When "pwe" occurs after the monosyllabic TMA marker "mwe", they contract into the phonological form "bwe" [ᵐbʷɛ]. (Voiced plosives are prenasalized in Daakaka, hence the sequence [mʷɛ pʷɛ] is phonetically close to [ᵐbʷɛ].)

te nat-eya bwe deng
DISC child=3d.POSS REAL;CONT cry
their child was crying. (Daakaka.3016)

Since bwe has to occur in a position that is not distinguishable from the position of the TMA marker on the syntactic surface, it is possible to view bwe itself as a TMA marker. In any case, pwer is undergoing phonological and semantic bleaching, which suggests that some new grammatical formative might be taking shape. Even though this has to be further investigated on morphosyntactic grounds, there are several reasons to believe that bwe is developing some independence from pwer/pwe.

  • there seem to be no other cases of morphemes merging phonologically in the way that gives rise to bwe
  • pwer is one half of one of the many pairs of synonymous Daakaka verbs in which one (in this case pwer) can only occur with singular referents and the other with non-singular referents. It's non-singular counterpart is du, which occurs only with non-singular referents. Since they are supposed to be synonymous apart from this restriction, we would expect them to behave similarly if pwe and bwe are not really distinct morphemes from pwer. However, du seems to behave differently both phonologically and morphosyntactically: It shows no signs of being phonologically reduced or contracting with mwe; and, while there is no occurrence of mwe occurring in its non-syllabic clitic form with preverbal pwe, it does so with du quite frequently, though there is no apparent reason why pwe should exert a stronger gravity on the TMA marker than du. Compare the following two examples, where we find ye=m du but not na=m pwe; instead, na bwe is used.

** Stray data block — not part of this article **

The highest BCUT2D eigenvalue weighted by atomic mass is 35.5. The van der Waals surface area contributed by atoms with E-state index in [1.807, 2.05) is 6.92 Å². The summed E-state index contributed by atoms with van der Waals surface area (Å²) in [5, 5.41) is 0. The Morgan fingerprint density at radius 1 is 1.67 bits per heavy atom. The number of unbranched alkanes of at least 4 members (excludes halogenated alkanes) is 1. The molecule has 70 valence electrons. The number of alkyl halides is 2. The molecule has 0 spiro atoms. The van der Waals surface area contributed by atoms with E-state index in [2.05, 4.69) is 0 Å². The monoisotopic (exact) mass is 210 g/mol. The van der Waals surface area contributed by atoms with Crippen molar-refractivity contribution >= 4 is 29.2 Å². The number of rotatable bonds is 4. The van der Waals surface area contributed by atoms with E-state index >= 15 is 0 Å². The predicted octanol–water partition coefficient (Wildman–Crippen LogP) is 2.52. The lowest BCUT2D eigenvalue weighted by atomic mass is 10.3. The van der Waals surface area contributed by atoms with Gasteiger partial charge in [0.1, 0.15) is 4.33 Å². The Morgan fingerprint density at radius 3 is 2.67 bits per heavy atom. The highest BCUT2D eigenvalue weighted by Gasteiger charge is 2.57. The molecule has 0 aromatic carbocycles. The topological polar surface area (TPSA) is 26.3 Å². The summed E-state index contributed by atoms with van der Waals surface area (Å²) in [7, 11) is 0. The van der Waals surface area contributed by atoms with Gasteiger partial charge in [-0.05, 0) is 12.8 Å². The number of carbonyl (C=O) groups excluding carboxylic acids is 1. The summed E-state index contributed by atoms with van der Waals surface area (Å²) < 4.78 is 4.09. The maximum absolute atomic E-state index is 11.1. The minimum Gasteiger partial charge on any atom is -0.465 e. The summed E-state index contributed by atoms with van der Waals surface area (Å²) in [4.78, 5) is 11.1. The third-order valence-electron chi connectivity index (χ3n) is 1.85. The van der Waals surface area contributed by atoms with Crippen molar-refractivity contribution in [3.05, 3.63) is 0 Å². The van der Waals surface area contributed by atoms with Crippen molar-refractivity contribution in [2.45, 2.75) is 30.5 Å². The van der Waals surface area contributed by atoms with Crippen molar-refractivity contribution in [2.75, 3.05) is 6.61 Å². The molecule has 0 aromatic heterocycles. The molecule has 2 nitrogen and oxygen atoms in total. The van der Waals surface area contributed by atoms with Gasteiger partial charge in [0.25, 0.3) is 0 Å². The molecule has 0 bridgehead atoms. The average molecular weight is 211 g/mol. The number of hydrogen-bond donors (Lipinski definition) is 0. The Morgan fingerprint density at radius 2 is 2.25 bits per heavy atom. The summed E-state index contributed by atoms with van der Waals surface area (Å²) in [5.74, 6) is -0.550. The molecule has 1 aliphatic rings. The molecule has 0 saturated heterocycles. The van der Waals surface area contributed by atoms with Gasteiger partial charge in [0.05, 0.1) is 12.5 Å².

ye=m du oko melipro nyoo ma ge-te kyun
3pc-REAL stay walk lax 3p REAL be.like-DEM.MD just
they just strolled leisurely like this (Daakaka.0004)
ko=m kuowilye na na bwe ka te
2s-REAL know COMP 1s CONT say DISC
You know what I'm saying? (Daakaka.0018)

Daakaka examples

A list of examples from the language in this wiki, with suggested tags, can be found here: Daakaka examples

Glosses

A list of abbreviated glosses with their meanings can be found here: Daakaka glosses